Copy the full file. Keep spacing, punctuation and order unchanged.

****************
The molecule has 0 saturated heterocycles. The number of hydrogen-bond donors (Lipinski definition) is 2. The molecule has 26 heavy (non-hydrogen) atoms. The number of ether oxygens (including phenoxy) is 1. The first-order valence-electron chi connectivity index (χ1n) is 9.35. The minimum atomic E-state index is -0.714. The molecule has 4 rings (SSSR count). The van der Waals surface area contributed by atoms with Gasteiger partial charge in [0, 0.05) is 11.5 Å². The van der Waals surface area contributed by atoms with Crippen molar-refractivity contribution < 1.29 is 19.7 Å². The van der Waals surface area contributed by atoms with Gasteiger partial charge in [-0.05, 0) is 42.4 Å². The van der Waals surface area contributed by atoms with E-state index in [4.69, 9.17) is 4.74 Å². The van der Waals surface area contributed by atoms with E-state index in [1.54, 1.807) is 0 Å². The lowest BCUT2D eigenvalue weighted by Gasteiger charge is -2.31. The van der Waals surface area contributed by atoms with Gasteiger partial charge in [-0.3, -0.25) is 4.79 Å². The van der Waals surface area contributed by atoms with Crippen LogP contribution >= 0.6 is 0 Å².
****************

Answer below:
The molecule has 0 saturated heterocycles. The number of hydrogen-bond donors (Lipinski definition) is 2. The molecule has 26 heavy (non-hydrogen) atoms. The number of ether oxygens (including phenoxy) is 1. The first-order valence-electron chi connectivity index (χ1n) is 9.35. The minimum atomic E-state index is -0.714. The molecule has 4 rings (SSSR count). The van der Waals surface area contributed by atoms with Gasteiger partial charge in [0, 0.05) is 11.5 Å². The van der Waals surface area contributed by atoms with Crippen molar-refractivity contribution < 1.29 is 19.7 Å². The van der Waals surface area contributed by atoms with Gasteiger partial charge in [-0.05, 0) is 42.4 Å². The van der Waals surface area contributed by atoms with E-state index in [4.69, 9.17) is 4.74 Å². The van der Waals surface area contributed by atoms with E-state index in [1.54, 1.807) is 0 Å². The lowest BCUT2D eigenvalue weighted by Gasteiger charge is -2.31. The van der Waals surface area contributed by atoms with Gasteiger partial charge in [-0.3, -0.25) is 4.79 Å². The van der Waals surface area contributed by atoms with Crippen LogP contribution >= 0.6 is 0 Å².